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To identify the main risk factors for the acquisition of candidemia in children with congenital heart disease (CHD) in order to improve the clinical management of these patients.
A case-control study.
A large tertiary-care referral center in Spain with a pediatric intensive care unit (PICU) to which more than 500 children with CHD are admitted annually.
All patients had CHD and were admitted to the PICU during 1995-2000. Case patients were defined as patients with candidemia, and control patients were defined as patients without candidemia.
Twenty-eight case patients and 47 control subjects were included in the study. Case patients were younger (mean age [ ± SD], 12.5 ± 32.0 vs 38.0 ± 48.0 months; P< .01) and had a longer median PICU stay (19 vs 4 days; P < .01), and a greater percentage of case patients previously had Candida species isolated from specimens other than blood (eg, bronchial aspirates, urine, or skin specimens) (39% vs 4%; P<.01). Severity of clinical condition, as measured by the Therapeutic Intervention Scoring System (TISS) 1 week after PICU admission (odds ratio, 1.15; 95% confidence interval, 1.05-1.26; P<.01), and receipt of antibiotic treatment for more than 5 days (odds ratio, 13.42; 95% confidence interval, 1.31-137.13; P = .03) were independently associated with the development of candidemia.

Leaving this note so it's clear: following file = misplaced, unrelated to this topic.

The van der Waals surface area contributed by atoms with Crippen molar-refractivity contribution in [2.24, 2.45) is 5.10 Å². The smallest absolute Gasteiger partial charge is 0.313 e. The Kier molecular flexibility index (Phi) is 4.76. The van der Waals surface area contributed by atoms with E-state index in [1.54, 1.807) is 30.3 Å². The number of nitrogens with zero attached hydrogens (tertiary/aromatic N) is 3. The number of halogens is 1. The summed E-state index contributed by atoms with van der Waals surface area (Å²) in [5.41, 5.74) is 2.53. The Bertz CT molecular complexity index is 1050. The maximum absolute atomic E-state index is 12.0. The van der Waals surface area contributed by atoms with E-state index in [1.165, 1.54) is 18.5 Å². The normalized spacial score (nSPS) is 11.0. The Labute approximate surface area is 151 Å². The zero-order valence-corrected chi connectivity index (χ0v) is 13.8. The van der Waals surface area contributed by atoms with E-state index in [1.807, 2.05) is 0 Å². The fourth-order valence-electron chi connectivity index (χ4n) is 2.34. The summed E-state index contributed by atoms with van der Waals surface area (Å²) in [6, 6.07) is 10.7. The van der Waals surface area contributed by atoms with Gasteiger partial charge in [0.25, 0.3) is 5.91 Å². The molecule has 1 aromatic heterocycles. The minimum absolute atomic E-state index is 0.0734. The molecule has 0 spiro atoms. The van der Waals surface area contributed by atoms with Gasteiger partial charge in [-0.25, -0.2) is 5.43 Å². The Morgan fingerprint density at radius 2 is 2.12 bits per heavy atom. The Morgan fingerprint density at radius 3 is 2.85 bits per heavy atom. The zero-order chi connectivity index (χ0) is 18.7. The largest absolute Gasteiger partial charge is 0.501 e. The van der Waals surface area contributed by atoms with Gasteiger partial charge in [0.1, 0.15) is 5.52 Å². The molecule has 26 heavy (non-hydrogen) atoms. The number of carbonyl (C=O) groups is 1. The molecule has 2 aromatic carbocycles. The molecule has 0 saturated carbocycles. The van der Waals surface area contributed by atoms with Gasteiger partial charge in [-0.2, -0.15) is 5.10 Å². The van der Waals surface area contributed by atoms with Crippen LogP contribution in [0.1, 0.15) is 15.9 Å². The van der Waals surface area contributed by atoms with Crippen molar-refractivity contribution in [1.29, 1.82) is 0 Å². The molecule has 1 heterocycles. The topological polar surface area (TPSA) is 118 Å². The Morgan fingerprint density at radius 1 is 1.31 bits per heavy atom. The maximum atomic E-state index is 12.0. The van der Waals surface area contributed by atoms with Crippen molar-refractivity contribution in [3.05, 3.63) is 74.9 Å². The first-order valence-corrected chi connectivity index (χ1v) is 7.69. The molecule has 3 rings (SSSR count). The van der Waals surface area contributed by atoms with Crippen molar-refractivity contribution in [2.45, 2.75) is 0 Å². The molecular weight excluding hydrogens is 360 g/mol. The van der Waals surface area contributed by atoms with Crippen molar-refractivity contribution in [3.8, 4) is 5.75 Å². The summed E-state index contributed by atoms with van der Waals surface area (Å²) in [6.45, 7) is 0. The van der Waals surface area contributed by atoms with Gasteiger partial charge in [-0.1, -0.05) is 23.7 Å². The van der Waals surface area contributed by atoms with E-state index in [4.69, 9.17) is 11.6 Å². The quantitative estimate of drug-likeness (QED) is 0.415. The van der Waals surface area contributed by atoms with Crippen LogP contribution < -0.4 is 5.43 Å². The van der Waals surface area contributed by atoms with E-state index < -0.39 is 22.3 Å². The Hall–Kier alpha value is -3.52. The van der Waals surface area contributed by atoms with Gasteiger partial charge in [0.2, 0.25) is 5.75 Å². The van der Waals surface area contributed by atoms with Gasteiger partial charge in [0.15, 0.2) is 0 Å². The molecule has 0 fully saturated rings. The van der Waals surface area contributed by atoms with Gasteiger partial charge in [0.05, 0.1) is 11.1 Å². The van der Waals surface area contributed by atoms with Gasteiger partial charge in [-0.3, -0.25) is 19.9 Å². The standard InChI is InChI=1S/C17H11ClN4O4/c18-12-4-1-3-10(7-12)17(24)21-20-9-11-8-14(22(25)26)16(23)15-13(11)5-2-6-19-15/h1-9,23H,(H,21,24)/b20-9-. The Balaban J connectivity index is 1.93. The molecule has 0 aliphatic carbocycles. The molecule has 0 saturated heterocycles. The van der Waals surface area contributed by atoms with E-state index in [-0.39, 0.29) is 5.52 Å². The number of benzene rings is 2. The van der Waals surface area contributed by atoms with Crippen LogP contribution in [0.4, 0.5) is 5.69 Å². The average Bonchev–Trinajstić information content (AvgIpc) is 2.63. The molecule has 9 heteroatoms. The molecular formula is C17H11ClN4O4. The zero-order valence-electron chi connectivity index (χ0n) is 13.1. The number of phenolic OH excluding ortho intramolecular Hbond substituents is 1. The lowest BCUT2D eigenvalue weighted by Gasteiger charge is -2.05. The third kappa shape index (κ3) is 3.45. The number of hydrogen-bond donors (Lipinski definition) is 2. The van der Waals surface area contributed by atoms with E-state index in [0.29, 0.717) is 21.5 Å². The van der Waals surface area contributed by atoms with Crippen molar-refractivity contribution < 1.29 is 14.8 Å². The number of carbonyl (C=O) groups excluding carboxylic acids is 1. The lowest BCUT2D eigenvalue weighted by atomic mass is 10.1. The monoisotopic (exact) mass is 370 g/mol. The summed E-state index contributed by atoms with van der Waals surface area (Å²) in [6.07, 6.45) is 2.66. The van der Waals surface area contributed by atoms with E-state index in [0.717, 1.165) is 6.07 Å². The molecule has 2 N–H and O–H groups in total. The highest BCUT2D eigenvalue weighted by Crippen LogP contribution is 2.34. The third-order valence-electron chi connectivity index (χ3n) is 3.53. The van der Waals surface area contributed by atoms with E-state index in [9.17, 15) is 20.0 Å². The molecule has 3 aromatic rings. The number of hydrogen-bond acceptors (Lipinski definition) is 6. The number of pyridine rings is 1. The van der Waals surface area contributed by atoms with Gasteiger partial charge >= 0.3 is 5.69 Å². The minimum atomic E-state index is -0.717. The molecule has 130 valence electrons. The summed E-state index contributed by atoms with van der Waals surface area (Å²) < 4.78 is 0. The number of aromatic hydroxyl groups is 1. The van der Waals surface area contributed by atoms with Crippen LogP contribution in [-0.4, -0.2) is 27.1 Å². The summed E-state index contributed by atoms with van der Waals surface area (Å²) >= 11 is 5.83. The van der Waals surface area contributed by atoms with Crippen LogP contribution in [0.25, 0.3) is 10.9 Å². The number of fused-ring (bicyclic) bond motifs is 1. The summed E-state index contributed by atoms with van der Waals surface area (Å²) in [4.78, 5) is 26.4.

Patients with CHD who have a high TISS score 1 week after PICU admission and patients who have received prolonged antibiotic therapy should be considered at high risk for candidemia. Our results suggest that shorter courses of antibiotic therapy, routine surveillance culture for Candida species, and initiation of preemptive or empirical antifungal treatment could help in the clinical management of these patients.
To analyze the secular trends of candidemia in a large tertiary-care hospital to determine the overall incidence, as well as the incidence by ward and by species, and to detect the occurrence of outbreaks.
Retrospective descriptive analysis. Secular trends were calculated using the Mantel-Haenszel test.
A large tertiary-care referral center in Spain with a pediatric intensive care unit (ICU) to which more than 500 children with congenital cardiac disease are admitted annually.
All patients with candidemia occurring from 1988 to 2000 were included. Cases were identified from laboratory records of blood cultures.
There were 331 episodes of candidemia. The overall incidence of nosocomial candidemia was 0.6 episode per 1,000 admissions and remained stable throughout the study period (P = .925). The species most frequently isolated was Candida albicans, but the incidence of C. parapsilosis candidemia increased (P = .035). In the pediatric ICU, the incidence of C. parapsilosis was 5.6 episodes per 1,000 admissions and it was the predominant species. Outbreaks occurred occasionally in the pediatric ICU, suggesting nosocomial transmission.
During this 13-year period, the incidence of candidemia remained stable in this hospital, but C. parapsilosis increased in frequency. Occasional outbreaks of candidemia suggested nosocomial transmission of Candida species (Infect Control Hosp Epidemiol 2005;26:548-552).
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